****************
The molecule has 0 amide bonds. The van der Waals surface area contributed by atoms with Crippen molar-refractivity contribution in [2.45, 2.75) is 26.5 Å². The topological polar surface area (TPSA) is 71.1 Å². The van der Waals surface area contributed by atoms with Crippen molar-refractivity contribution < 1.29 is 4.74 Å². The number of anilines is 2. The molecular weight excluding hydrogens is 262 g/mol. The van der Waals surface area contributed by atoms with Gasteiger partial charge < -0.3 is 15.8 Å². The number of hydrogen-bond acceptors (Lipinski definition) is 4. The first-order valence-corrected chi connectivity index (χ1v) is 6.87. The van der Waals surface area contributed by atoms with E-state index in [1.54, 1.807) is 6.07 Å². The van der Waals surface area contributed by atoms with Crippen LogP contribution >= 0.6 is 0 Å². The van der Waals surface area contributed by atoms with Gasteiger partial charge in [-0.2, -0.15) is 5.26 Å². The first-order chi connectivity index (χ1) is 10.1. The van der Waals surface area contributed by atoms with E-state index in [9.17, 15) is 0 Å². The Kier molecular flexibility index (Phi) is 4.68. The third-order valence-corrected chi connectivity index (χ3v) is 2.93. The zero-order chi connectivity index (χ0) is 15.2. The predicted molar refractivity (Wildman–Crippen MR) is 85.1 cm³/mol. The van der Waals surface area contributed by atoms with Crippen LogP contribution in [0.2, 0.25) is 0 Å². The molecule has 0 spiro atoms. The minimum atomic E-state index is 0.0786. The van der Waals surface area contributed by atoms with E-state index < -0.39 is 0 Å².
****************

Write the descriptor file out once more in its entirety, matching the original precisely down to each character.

The molecule has 0 amide bonds. The van der Waals surface area contributed by atoms with Crippen molar-refractivity contribution in [2.45, 2.75) is 26.5 Å². The topological polar surface area (TPSA) is 71.1 Å². The van der Waals surface area contributed by atoms with Crippen molar-refractivity contribution < 1.29 is 4.74 Å². The number of anilines is 2. The molecular weight excluding hydrogens is 262 g/mol. The van der Waals surface area contributed by atoms with Gasteiger partial charge < -0.3 is 15.8 Å². The number of hydrogen-bond acceptors (Lipinski definition) is 4. The first-order valence-corrected chi connectivity index (χ1v) is 6.87. The van der Waals surface area contributed by atoms with E-state index in [1.54, 1.807) is 6.07 Å². The van der Waals surface area contributed by atoms with Crippen LogP contribution >= 0.6 is 0 Å². The van der Waals surface area contributed by atoms with Gasteiger partial charge in [-0.2, -0.15) is 5.26 Å². The first-order chi connectivity index (χ1) is 10.1. The van der Waals surface area contributed by atoms with E-state index in [9.17, 15) is 0 Å². The Kier molecular flexibility index (Phi) is 4.68. The third-order valence-corrected chi connectivity index (χ3v) is 2.93. The zero-order chi connectivity index (χ0) is 15.2. The predicted molar refractivity (Wildman–Crippen MR) is 85.1 cm³/mol. The van der Waals surface area contributed by atoms with Crippen LogP contribution in [0.2, 0.25) is 0 Å². The molecule has 0 spiro atoms. The minimum atomic E-state index is 0.0786. The van der Waals surface area contributed by atoms with E-state index < -0.39 is 0 Å².